This article provides a picture of the current laws which may or may not protect married women from rape under the IPC or any other statute and the grounds for punishments, if applicable.
Under Articles 14 and 21 of the Indian Constitution are enshrined the basic right to equality and the right to life respectively, for every citizen of India. This clearly means that every individual who is a citizen of our country has the right to live a life of equality and dignity without discrimination, abuse or any form of violation of these rights. However, due to the largely patriarchal confines of the Indian marriage laws, the basic idea behind these fundamental rights is exploited blatantly and on a large scale, especially when it comes to gender based crimes or minority crimes. The Indian Penal Code (IPC) still provides that a husband is exempted from being charged for the act of rape on his wife, subject to the age of the wife. This is a clear example of the current norm being archaic and heavily biased against women in India wherein the ultimate supremacy and legal recognition is provided to the husband over the rights of the wife. Under the second exemption of section 375 of the IPC, it has been given that, “Sexual intercourse by a man with his own wife, the wife not being under fifteen years of age, is not rape”. Furthermore, the caveat for age was also added into the IPC only due to the several instances of child brides dying due to premature intercourse with their husbands.
Amongst the most horrific cases of marital rape was the case of Phulmoni Dasi (also known as Queen-Empress vs. Hari Mohan Maiti) in 1881. This particular case is required to be specially mentioned as it attracted a great deal of attention amongst legislators and the society as well. The facts were that Phulmoni Devi, an eleven-year-old child bride, died due to excessive bleeding when her husband, Hari Mohan, who was in his mid-thirties, tried to consummate their marriage despite the age.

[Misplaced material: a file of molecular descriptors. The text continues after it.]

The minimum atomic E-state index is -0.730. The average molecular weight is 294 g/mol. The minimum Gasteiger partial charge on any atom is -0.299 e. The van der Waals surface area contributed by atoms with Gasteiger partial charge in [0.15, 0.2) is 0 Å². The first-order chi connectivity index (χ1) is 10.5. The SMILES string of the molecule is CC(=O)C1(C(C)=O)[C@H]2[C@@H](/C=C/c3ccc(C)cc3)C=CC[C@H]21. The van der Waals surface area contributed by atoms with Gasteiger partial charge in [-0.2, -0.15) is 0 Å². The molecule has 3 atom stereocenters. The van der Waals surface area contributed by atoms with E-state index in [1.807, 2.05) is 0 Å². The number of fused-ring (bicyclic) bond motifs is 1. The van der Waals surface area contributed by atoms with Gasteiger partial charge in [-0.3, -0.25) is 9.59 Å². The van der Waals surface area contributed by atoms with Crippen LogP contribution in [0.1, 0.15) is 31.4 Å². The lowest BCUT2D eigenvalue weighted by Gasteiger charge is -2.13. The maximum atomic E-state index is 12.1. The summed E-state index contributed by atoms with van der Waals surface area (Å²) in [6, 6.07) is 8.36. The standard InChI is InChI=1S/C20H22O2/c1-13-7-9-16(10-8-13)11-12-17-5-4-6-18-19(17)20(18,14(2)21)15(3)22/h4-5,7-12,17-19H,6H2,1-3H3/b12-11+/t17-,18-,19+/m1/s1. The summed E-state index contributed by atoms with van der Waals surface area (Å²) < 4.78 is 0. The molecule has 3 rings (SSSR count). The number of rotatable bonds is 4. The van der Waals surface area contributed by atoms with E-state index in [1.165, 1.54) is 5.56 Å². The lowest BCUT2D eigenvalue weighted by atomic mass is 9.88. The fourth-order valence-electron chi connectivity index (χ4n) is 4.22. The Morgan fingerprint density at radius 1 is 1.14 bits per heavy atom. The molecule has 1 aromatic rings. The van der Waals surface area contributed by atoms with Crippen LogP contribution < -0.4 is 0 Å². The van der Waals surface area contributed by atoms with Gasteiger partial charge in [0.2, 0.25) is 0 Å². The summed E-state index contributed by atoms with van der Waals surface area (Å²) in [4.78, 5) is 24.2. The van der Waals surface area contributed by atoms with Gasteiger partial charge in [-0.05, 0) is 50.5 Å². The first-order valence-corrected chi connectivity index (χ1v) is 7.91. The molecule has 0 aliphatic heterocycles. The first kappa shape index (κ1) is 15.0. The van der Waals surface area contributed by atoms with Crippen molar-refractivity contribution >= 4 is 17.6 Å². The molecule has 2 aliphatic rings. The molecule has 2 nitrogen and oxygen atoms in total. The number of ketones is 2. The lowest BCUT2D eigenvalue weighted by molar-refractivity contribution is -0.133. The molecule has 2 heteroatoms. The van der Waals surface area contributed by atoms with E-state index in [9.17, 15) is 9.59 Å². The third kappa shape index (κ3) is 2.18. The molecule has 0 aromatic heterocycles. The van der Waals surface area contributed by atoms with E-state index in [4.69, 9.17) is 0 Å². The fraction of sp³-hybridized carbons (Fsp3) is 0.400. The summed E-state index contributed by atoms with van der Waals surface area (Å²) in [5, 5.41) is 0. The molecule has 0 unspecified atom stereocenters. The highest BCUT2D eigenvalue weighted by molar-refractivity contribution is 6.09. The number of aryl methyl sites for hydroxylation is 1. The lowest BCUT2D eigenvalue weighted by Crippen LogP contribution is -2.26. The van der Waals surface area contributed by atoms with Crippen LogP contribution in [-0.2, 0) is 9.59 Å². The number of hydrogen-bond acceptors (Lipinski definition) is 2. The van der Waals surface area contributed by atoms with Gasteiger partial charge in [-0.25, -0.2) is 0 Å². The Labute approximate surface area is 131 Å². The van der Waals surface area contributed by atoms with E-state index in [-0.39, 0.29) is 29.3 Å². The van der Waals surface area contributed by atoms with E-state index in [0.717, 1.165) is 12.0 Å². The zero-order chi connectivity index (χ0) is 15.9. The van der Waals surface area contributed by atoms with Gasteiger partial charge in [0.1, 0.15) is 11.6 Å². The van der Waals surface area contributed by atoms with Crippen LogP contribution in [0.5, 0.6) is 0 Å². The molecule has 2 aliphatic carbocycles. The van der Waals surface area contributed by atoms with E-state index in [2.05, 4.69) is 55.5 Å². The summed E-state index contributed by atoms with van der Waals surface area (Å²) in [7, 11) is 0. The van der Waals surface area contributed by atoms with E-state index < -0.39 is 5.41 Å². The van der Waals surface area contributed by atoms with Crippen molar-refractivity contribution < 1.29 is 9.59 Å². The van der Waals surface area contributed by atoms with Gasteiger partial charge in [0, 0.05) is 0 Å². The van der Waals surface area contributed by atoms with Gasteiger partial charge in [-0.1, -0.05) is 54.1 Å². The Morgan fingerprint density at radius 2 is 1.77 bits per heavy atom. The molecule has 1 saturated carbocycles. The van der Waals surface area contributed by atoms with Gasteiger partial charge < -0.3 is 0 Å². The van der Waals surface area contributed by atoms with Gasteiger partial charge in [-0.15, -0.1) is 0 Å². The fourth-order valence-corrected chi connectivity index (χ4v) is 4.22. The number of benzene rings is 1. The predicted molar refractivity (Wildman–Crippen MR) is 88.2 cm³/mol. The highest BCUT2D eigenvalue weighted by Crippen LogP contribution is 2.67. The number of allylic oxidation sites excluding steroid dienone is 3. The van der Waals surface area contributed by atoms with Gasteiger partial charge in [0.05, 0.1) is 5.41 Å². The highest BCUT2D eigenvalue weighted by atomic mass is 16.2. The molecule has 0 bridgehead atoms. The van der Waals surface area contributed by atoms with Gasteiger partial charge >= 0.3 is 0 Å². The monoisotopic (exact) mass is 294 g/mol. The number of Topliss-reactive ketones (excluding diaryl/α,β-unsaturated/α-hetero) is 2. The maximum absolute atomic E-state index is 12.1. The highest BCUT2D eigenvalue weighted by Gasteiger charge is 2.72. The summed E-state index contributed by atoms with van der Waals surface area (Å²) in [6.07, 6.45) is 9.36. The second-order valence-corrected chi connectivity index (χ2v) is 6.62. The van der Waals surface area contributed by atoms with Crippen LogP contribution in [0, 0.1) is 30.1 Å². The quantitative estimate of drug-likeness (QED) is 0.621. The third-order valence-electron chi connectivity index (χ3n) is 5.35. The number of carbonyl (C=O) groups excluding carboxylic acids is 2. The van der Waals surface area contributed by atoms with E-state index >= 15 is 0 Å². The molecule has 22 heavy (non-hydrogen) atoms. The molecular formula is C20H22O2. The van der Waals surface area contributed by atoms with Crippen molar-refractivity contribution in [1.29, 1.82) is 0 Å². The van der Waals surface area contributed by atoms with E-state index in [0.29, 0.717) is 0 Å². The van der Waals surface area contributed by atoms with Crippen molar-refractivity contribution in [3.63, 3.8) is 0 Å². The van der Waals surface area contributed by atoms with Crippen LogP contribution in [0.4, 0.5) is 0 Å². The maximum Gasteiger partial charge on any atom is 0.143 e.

Even though the autopsy report clearly indicated a ruptured vagina as the cause of death, the husband was subsequently acquitted of the charge of rape because the laws on rape exempted marital rape from the ambit of the penal law completely. The prevalent rape laws permitted a man to have sexual intercourse with his wife, irrespective of her consent, as long as she had attained the age of ten, at the time. Nevertheless, Hari Mohan was charged under Sections 304, 304A, 325 and 338 of the IPC subsequently. In this specific case, it was held by the Court that a man did not have the right to enjoy the person as his wife without any regard for the question of her safety and health.
The case of Phulmoni Dasi triggered concerns about the age of consent for child brides in particular. The colonial government, vide amendment to the Age of Consent Act, 1861 raised the age of consent from ten to twelve years in both marital and extra-marital cases, with the intention of protecting female children from such immature cohabitation and prostitution in the future. However, when the Amendment Act, 1925 was enacted, a distinction was made between the age of consent for extra-marital and for marital rape i.e. fourteen and thirteen years, respectively even though the effect of this change was diluted since the punishment for the husband was kept at a maximum of two years only.
Furthermore, the said exception for married women aged between fifteen and eighteen continued until 2018 when the Supreme Court (SC) of India in a landmark judgment held that a man is committing rape if he engages in any form of sexual intercourse with his wife if she is aged between fifteen and eighteen. This was the first time any legal recognition was given to the fact that sexual assault on a girl below the age of eighteen by a man, even if he is her husband, amounts to rape.